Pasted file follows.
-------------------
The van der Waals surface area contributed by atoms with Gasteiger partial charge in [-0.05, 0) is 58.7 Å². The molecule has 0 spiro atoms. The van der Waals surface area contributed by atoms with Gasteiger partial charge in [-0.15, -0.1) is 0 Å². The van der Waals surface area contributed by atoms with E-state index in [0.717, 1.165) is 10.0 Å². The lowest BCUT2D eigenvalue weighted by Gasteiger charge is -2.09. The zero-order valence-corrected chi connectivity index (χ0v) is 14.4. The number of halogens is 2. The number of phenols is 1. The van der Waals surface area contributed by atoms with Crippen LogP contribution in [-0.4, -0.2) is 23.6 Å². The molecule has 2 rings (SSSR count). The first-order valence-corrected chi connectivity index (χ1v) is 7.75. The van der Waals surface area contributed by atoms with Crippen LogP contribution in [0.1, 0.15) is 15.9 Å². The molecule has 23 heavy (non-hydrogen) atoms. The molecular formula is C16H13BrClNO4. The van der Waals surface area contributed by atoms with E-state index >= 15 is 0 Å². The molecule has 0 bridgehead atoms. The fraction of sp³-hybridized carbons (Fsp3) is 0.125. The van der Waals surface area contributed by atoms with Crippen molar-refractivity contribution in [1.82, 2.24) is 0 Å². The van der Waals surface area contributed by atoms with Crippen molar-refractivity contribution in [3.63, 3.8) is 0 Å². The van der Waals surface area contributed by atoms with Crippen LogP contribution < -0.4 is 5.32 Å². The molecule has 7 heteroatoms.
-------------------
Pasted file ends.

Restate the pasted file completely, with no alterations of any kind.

The van der Waals surface area contributed by atoms with Gasteiger partial charge in [-0.05, 0) is 58.7 Å². The molecule has 0 spiro atoms. The van der Waals surface area contributed by atoms with Gasteiger partial charge in [-0.15, -0.1) is 0 Å². The van der Waals surface area contributed by atoms with E-state index in [0.717, 1.165) is 10.0 Å². The lowest BCUT2D eigenvalue weighted by Gasteiger charge is -2.09. The zero-order valence-corrected chi connectivity index (χ0v) is 14.4. The number of halogens is 2. The number of phenols is 1. The van der Waals surface area contributed by atoms with Crippen LogP contribution in [-0.4, -0.2) is 23.6 Å². The molecule has 2 rings (SSSR count). The first-order valence-corrected chi connectivity index (χ1v) is 7.75. The van der Waals surface area contributed by atoms with Crippen LogP contribution in [0.1, 0.15) is 15.9 Å². The molecule has 23 heavy (non-hydrogen) atoms. The molecular formula is C16H13BrClNO4. The van der Waals surface area contributed by atoms with E-state index >= 15 is 0 Å². The molecule has 0 bridgehead atoms. The fraction of sp³-hybridized carbons (Fsp3) is 0.125. The van der Waals surface area contributed by atoms with Crippen molar-refractivity contribution in [1.82, 2.24) is 0 Å². The van der Waals surface area contributed by atoms with Crippen molar-refractivity contribution in [3.63, 3.8) is 0 Å². The van der Waals surface area contributed by atoms with Crippen LogP contribution < -0.4 is 5.32 Å². The molecule has 7 heteroatoms.